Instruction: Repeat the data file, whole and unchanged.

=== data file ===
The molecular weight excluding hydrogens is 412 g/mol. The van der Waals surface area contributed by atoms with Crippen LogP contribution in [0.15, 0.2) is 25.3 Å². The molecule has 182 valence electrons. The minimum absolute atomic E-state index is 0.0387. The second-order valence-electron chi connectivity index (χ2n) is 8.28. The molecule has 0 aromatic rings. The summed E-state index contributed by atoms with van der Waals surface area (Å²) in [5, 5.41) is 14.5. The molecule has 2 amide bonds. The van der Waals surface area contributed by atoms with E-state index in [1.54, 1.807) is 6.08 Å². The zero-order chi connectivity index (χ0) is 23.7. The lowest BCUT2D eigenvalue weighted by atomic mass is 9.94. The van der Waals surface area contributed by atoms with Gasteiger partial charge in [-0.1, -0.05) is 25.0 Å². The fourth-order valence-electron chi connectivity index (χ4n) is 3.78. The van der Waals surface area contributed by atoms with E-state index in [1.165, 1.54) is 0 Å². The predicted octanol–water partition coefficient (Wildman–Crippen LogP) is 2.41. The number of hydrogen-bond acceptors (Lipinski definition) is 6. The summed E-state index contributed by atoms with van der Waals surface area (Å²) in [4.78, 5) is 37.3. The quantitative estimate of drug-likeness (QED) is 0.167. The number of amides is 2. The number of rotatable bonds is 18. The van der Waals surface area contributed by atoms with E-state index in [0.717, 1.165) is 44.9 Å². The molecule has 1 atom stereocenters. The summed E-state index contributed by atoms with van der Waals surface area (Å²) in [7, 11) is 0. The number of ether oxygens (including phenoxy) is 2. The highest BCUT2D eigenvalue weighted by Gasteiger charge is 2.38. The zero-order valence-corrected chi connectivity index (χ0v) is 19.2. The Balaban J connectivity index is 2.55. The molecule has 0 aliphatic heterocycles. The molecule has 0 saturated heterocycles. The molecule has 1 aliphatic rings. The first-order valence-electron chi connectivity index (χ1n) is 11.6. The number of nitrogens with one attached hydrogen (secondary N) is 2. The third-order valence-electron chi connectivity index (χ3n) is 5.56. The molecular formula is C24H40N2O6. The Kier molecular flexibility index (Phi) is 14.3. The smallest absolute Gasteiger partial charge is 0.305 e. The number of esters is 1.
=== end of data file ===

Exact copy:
The molecular weight excluding hydrogens is 412 g/mol. The van der Waals surface area contributed by atoms with Crippen LogP contribution in [0.15, 0.2) is 25.3 Å². The molecule has 182 valence electrons. The minimum absolute atomic E-state index is 0.0387. The second-order valence-electron chi connectivity index (χ2n) is 8.28. The molecule has 0 aromatic rings. The summed E-state index contributed by atoms with van der Waals surface area (Å²) in [5, 5.41) is 14.5. The molecule has 2 amide bonds. The van der Waals surface area contributed by atoms with E-state index in [1.54, 1.807) is 6.08 Å². The zero-order chi connectivity index (χ0) is 23.7. The lowest BCUT2D eigenvalue weighted by atomic mass is 9.94. The van der Waals surface area contributed by atoms with Gasteiger partial charge in [-0.1, -0.05) is 25.0 Å². The fourth-order valence-electron chi connectivity index (χ4n) is 3.78. The van der Waals surface area contributed by atoms with E-state index in [1.165, 1.54) is 0 Å². The predicted octanol–water partition coefficient (Wildman–Crippen LogP) is 2.41. The number of hydrogen-bond acceptors (Lipinski definition) is 6. The summed E-state index contributed by atoms with van der Waals surface area (Å²) in [4.78, 5) is 37.3. The quantitative estimate of drug-likeness (QED) is 0.167. The number of amides is 2. The number of rotatable bonds is 18. The van der Waals surface area contributed by atoms with E-state index in [0.717, 1.165) is 44.9 Å². The molecule has 1 atom stereocenters. The summed E-state index contributed by atoms with van der Waals surface area (Å²) in [7, 11) is 0. The number of ether oxygens (including phenoxy) is 2. The highest BCUT2D eigenvalue weighted by Gasteiger charge is 2.38. The zero-order valence-corrected chi connectivity index (χ0v) is 19.2. The Balaban J connectivity index is 2.55. The molecule has 0 aliphatic heterocycles. The molecule has 0 saturated heterocycles. The molecule has 1 aliphatic rings. The first-order valence-electron chi connectivity index (χ1n) is 11.6. The number of nitrogens with one attached hydrogen (secondary N) is 2. The third-order valence-electron chi connectivity index (χ3n) is 5.56. The molecular formula is C24H40N2O6. The Kier molecular flexibility index (Phi) is 14.3. The smallest absolute Gasteiger partial charge is 0.305 e. The number of esters is 1.